DIVALI, festival of lights (from Sanskrit dipamala or dipavali meaning row of lamps or nocturnal illumination), is observed all over India on amavasya, the last day of the dark half of the lunar month of Kartika (October-November). Like other seasonal festivals, Divali has been celebrated since time immemorial. In its earliest form, it was regarded as a means to ward off, expel or appease the malignant spirits of darkness and ill luck. The festival is usually linked with the return to Ayodhya of Lord Rama at the end of his fourteen year exile. For the Hindus it is also an occasion for the worship of Laksmi, the goddess of good fortune, beauty and wealth.

Among the Sikhs, Divali came to have special significance from the day the town of Amritsar was illuminated on the return to it of Guru Hargobind (1595-1644) who had been held captive in the Fort at Gwalior under the orders of the Mughal emperor, Jahangir (1570-1627). Henceforth Divali, like Baisakhi, became a day of pilgrimage to the seat of the Gurus. Bhai Gurdas (d. 1636) in his Varan, XIX. 6, has drawn an image of “lamps lighted on the night of Divali like the stars, big and small, twinkling in the firmament going out one by one bringing home to the gurmukh, one who has his face turned towards the Guru, i.e. he who is attached to the Guru, how transitory the world is.”

During the turbulent eighteenth century, it was customary for the roaming warrior bands of Sikhs to converge upon Amritsar braving all hazards to celebrate Divali. It was for his endeavour to hold such a congregation at Amritsar that Bhai Mani Singh, a most widely revered Sikh of his time, was put to death under the imperial fiat. Amritsar still attracts vast numbers of Sikhs for the festival and although all gurdwaras and Sikh homes are generally illuminated on Divali night, the best and the most expensive display of lights and fireworks takes place at the Darbar Sahib (Golden Temple), Amritsar. S.S.V.B. DIVAN, in Persian, means royal court, conference, audience.

Appearing as diban or dibanu in Guru Nanak`s compositions, the word stands for both the divine court of justice and the law courts of the State. In the Sikh tradition, divan has come to mean the court of the Guru or a congregation in the name of the Guru. The Guru was addressed by Sikhs as Sachcha Patishah or True King whose audience was given the name of divan or court. As the office of Guru became vested in the Guru Granth Sahib, any assembly in the hall or court where the Sacred Volum was installed was called the divan.

A gathering of devotees in the presence of the Guru Granth Sahib at which holy hymns are sung and the holy Name is meditated upon is a divan. Nowadays Sikh social and political gatherings and conferences, with Scripture presiding over them, are also designated divans. The term nevertheless applies primarily to Sikh religious assemblies in gurdwaras or elsewhere. At a Sikh divan, Guru Granth Sahib is seated on a high pedestal or throne. Sikhs enter reverentially with folded hands and kneel down touching the ground in front of it with their foreheads and making offerings, usually of money.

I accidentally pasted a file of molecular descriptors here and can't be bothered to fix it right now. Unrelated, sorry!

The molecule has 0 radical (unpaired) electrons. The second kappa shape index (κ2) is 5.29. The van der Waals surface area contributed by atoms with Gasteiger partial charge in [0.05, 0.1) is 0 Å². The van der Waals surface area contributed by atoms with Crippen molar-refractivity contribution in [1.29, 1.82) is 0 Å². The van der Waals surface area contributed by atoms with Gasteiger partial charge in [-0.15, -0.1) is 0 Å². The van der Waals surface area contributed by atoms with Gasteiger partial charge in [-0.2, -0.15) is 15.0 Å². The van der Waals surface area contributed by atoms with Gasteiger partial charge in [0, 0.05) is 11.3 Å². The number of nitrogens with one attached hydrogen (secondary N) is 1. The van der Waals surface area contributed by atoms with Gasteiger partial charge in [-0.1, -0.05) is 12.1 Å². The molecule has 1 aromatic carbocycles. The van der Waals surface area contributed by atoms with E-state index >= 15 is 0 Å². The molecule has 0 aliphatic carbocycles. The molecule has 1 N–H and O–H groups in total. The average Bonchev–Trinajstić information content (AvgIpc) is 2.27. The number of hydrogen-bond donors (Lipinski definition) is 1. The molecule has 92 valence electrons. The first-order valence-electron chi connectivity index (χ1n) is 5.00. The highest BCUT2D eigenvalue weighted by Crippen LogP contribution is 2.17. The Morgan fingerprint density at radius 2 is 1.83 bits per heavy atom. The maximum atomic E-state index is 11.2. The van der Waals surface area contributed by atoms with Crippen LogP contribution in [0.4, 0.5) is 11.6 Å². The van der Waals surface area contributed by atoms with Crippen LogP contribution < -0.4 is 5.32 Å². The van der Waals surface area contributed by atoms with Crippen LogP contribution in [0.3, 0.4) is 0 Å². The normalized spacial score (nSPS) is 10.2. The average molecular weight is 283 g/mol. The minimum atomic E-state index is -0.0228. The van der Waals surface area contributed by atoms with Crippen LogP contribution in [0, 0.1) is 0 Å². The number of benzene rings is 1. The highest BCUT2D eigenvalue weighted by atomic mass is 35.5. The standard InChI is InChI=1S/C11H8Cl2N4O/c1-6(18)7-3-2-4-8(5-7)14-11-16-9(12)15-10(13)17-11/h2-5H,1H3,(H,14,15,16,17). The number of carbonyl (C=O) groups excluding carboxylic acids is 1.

They will, thereafter, greet the assembly, and, where the hall is spacious enough to permit this, circumambulate the Sacred Volume in token of allegiance to the Guru before taking their seats on the ground among the sangat. Dispersal is in the same reverent style; the departing member will leave his seat, stand before the Guru Granth Sahib, with hands clasped, fall on his knees making a low bow and retreat respectfully, taking care not to turn his back towards the Holy Book. In Sikh gurdwaras commonly two divans take place daily one in the morning and the second in the evening.

In the morning, the service will begin with the induction and installation of the Guru Granth Sahib. After the ardas or supplicatory prayer, the Book will be opened to obtain from it what is called hukam, i.e. the Guru`s command or lesson for the day. This will be followed by kirtan or chanting by a choir of musicians of holy hymns from the Guru Granth Sahib, if not of the entire composition entitled Asa ki Var. At larger gurdwaras, kirtan will be preceded by the recitation of Guru Arjan`s Sukhmaniand of morning nitnem, i.e. texts comprising the daily regimen of Sikh prayers for that hour.

Then there will take place katha or exposition of the hukam of that morning or of any other hymn from the Guru Granth Sahib, followed by a discourse or lecture on Sikh theology or history. Recitation of the six cantos by the whole assembly from Guru Amar Das`s composition, the Anand, and of the last sloka of the Japu, ardas, proclamation of the hukam from the Guru Granth Sahib and distribution of karahprasad or communion will bring the divan to a conclusion.

At the evening divan, besides kirtan, two banis prescribed for the service, Rahrasi and the Kirtan Sohila are recited. At the central shrine at Amritsar, the Harimandar, the divan remains in session continuously from early hours of the morning till late in the evening, with kirtan being recited uninterruptedly. Special divans are held to mark important anniversaries on the Sikh calendar and social events in families. The format allows for variations to suit the occasion, but one binding condition is that the congregation occurs in the presence of the Guru Granth Sahib.